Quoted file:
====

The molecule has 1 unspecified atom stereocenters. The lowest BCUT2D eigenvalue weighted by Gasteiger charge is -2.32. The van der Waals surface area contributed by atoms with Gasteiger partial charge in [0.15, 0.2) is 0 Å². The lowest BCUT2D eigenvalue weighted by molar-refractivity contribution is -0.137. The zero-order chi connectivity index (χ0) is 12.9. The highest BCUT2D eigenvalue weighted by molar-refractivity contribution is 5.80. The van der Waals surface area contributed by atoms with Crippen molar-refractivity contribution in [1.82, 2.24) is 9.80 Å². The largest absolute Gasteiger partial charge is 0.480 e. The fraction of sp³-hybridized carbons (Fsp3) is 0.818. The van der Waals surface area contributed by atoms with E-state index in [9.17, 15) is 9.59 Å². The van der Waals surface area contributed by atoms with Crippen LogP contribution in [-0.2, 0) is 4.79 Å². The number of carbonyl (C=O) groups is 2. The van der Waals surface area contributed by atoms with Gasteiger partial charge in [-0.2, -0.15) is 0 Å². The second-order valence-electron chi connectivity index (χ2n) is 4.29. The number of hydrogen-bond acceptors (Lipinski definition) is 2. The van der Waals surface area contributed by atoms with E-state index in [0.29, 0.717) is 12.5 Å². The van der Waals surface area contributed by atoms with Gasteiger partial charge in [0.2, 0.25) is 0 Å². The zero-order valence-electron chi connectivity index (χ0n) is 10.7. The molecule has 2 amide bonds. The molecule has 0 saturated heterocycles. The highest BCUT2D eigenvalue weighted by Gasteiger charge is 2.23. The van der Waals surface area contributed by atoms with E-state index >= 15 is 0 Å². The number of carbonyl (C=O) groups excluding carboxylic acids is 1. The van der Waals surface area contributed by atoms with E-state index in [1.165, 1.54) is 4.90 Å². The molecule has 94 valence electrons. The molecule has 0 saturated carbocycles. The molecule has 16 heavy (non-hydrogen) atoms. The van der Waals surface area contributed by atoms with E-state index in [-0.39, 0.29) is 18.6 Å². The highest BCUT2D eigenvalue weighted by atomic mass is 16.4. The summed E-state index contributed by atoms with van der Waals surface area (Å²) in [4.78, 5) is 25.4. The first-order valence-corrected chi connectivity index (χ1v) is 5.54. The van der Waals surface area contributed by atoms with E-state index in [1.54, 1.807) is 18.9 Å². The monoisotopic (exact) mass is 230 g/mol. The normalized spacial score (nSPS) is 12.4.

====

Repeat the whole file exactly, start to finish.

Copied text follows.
The molecule has 1 unspecified atom stereocenters. The lowest BCUT2D eigenvalue weighted by Gasteiger charge is -2.32. The van der Waals surface area contributed by atoms with Gasteiger partial charge in [0.15, 0.2) is 0 Å². The lowest BCUT2D eigenvalue weighted by molar-refractivity contribution is -0.137. The zero-order chi connectivity index (χ0) is 12.9. The highest BCUT2D eigenvalue weighted by molar-refractivity contribution is 5.80. The van der Waals surface area contributed by atoms with Crippen molar-refractivity contribution in [1.82, 2.24) is 9.80 Å². The largest absolute Gasteiger partial charge is 0.480 e. The fraction of sp³-hybridized carbons (Fsp3) is 0.818. The van der Waals surface area contributed by atoms with E-state index in [9.17, 15) is 9.59 Å². The van der Waals surface area contributed by atoms with Crippen LogP contribution in [-0.2, 0) is 4.79 Å². The number of carbonyl (C=O) groups is 2. The van der Waals surface area contributed by atoms with Gasteiger partial charge in [-0.2, -0.15) is 0 Å². The second-order valence-electron chi connectivity index (χ2n) is 4.29. The number of hydrogen-bond acceptors (Lipinski definition) is 2. The van der Waals surface area contributed by atoms with E-state index in [0.29, 0.717) is 12.5 Å². The van der Waals surface area contributed by atoms with Gasteiger partial charge in [0.2, 0.25) is 0 Å². The zero-order valence-electron chi connectivity index (χ0n) is 10.7. The molecule has 2 amide bonds. The molecule has 0 saturated heterocycles. The highest BCUT2D eigenvalue weighted by Gasteiger charge is 2.23. The van der Waals surface area contributed by atoms with E-state index >= 15 is 0 Å². The number of carbonyl (C=O) groups excluding carboxylic acids is 1. The van der Waals surface area contributed by atoms with E-state index in [1.165, 1.54) is 4.90 Å². The molecule has 94 valence electrons. The molecule has 0 saturated carbocycles. The molecule has 16 heavy (non-hydrogen) atoms. The van der Waals surface area contributed by atoms with E-state index in [-0.39, 0.29) is 18.6 Å². The highest BCUT2D eigenvalue weighted by atomic mass is 16.4. The summed E-state index contributed by atoms with van der Waals surface area (Å²) in [4.78, 5) is 25.4. The first-order valence-corrected chi connectivity index (χ1v) is 5.54. The van der Waals surface area contributed by atoms with E-state index in [1.54, 1.807) is 18.9 Å². The monoisotopic (exact) mass is 230 g/mol. The normalized spacial score (nSPS) is 12.4.